Weekly News Roundup, 20 May 2016: Oh Man, Book!

This week's literary highlights from across the world

Hey Asymptote, happy Friday! This week’s big news is big for everyone in lit, not just translation—but we translators are extra chuffed. The Man Booker International Prize is one that’s raised the visibility of books in translation (perhaps contributing to the last week’s reported overall increase in translation sales?), and this year’s winner—Korean author Han Kang’s The Vegetarian, translated by Deborah Smith—is no exception. Pore through the journal for an essay by Smith, on “Translating Human Acts,” Kang’s latest translated tome, an altogether difficult translatorial endeavor.

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Weekly News Roundup, 13 May 2016: My Niece, Johanna Bach

This week's literary highlights from across the world

Happy lucky Friday, Asymptote friends! If you’re feeling unlucky, Google might suggest otherwise. But translators (and their authors, if they aren’t Anglophone) are certainly feeling lucky—or at least relieved, as the Guardian dropped the spectacular news this week that translated titles sell better than their untranslated counterparts. And publishing in translation has grown overall—while the rest of the literary industry struggles (perhaps it’s all this IKEA writing)… READ MORE…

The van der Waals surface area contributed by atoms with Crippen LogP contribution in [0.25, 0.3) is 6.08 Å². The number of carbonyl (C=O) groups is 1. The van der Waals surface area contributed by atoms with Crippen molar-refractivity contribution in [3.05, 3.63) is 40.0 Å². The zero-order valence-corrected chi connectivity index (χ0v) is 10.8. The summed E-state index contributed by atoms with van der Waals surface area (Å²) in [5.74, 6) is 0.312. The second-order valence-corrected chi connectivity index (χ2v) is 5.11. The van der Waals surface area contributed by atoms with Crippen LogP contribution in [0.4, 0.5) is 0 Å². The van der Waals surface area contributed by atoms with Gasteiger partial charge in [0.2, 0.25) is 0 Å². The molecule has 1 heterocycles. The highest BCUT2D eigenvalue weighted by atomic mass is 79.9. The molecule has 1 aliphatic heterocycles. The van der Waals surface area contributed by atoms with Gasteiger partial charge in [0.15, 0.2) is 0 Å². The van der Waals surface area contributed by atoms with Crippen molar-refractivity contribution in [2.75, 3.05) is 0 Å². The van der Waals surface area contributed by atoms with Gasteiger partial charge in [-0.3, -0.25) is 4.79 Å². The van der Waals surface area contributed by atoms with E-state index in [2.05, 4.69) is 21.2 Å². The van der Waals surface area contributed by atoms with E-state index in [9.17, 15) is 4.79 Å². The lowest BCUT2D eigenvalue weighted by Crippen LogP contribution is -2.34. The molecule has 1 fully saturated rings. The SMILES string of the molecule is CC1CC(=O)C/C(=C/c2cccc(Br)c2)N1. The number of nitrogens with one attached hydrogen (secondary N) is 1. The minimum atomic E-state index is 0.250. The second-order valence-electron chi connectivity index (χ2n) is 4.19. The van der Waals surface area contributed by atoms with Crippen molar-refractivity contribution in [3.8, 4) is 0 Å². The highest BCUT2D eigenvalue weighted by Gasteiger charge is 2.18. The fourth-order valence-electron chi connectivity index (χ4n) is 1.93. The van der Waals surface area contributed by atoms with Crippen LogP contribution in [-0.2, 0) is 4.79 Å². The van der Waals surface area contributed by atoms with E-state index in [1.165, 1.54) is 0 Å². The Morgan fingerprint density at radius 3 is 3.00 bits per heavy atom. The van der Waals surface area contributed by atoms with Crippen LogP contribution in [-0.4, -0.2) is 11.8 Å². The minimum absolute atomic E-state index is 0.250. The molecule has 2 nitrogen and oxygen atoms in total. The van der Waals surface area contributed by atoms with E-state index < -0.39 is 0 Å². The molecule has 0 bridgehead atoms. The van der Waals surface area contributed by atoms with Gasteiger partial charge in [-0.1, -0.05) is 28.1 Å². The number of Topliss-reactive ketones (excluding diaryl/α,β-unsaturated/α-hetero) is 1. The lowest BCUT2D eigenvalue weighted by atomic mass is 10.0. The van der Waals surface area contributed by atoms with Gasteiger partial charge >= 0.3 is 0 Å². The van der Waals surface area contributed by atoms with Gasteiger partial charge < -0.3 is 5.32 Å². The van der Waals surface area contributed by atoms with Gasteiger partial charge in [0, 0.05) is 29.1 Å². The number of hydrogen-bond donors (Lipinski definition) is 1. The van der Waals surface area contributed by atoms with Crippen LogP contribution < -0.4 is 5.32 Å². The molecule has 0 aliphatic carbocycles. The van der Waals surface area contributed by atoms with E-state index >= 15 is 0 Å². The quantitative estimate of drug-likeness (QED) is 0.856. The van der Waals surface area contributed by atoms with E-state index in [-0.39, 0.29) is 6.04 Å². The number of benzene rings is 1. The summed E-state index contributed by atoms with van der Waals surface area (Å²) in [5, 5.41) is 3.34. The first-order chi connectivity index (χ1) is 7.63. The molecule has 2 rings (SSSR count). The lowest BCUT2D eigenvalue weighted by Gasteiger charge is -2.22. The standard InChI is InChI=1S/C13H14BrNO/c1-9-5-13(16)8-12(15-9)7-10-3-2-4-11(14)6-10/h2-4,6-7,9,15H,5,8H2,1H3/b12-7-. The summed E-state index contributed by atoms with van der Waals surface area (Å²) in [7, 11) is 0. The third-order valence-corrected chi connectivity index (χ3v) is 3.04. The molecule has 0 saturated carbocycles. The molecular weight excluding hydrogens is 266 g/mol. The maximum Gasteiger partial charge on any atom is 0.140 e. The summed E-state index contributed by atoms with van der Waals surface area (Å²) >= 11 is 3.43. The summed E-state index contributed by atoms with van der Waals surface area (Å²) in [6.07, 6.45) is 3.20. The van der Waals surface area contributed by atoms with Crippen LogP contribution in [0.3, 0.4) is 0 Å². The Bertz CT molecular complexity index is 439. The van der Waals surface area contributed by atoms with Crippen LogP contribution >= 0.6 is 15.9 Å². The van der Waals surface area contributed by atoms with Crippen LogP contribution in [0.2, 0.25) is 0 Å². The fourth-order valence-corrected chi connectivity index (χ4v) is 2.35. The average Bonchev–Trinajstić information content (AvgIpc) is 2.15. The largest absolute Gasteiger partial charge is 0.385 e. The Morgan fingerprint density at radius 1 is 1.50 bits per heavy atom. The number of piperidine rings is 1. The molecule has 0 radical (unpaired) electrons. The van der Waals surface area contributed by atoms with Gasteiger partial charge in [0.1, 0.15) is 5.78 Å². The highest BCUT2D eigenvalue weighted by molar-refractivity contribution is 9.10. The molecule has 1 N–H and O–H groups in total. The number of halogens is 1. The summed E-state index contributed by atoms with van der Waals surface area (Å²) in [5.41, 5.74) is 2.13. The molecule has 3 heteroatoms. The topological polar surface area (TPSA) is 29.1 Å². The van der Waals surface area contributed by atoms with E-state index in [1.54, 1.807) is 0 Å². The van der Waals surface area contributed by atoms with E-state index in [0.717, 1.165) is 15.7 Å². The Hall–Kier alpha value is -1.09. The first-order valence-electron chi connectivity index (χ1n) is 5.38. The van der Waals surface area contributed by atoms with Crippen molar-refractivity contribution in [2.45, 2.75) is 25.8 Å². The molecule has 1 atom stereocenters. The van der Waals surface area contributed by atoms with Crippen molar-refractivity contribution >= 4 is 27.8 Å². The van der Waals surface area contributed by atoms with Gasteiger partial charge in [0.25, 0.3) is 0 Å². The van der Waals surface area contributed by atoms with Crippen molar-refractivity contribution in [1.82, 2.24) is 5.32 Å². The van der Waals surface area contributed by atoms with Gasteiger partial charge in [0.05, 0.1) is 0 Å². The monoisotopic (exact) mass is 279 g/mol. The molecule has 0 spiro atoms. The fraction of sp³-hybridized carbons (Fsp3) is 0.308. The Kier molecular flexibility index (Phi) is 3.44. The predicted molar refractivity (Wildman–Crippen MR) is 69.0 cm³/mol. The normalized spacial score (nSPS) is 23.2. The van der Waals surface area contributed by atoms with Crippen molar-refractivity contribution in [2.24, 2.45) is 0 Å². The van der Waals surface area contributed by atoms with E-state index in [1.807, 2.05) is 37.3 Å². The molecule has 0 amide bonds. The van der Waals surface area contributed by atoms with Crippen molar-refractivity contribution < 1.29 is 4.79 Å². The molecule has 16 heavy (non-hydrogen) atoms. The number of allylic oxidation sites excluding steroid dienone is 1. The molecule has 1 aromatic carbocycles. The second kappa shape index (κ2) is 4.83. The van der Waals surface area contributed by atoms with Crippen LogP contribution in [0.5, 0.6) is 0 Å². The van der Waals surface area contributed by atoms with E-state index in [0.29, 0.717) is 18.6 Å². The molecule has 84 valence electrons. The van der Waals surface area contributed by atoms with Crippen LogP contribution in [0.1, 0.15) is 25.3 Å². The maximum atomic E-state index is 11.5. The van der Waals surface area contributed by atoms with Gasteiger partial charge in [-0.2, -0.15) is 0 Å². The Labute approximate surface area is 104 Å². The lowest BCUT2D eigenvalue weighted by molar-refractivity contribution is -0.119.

Weekly News Roundup, 6 May 2016: The Best. Translated. Book.

This week's literary highlights from across the world

Happy Friday, Asymptote! The biggest news this week is that of the official announcement of Three Percent‘s Best Translated Book Award winners, so we won’t keep you waiting: in the fiction category, Mexican novelist Yuri Herrera’s Signs Preceding the End of the World, translated by Lisa Dillman, took home top honors (you can read a review the blog published preceding the award here—we totally called it). And in the poetry category, Rilke Shake by Brazilian author Angélica Freitas and translated by Hilary Kaplan snagged top honors. Big congratulations to the winning writers, translators, publishers, editors, and readers! READ MORE…

Weekly News Roundup, 29th April 2016: 400 Years Without Cervantespeare

This week's literary highlights from across the world

Hey, happy Friday, Asymptote! This week marks two extra-special, European four-hundred-year anniversaries: it’s the week of Spanish literary icon Miguel de Cervantes’ death, and there’s all sorts of commemoration: Spain celebrated the Don Quixote author with national celebrations and literary awards, but if you’re unable to make it in person, take a virtual trip to La Mancha. And English poet/thespian/legend William Shakespeare, too, died four hundred years ago (1616 was a killer year, huh?), so the commemorations are similarly virtual and literal (in case you’re curious, here’s a Proust Questionnaire with the Bard). And lest you forget (as much of Shakespeare and Cervantes can be found in the open domain) April 23 was also the UNESCO’s world book copyright day.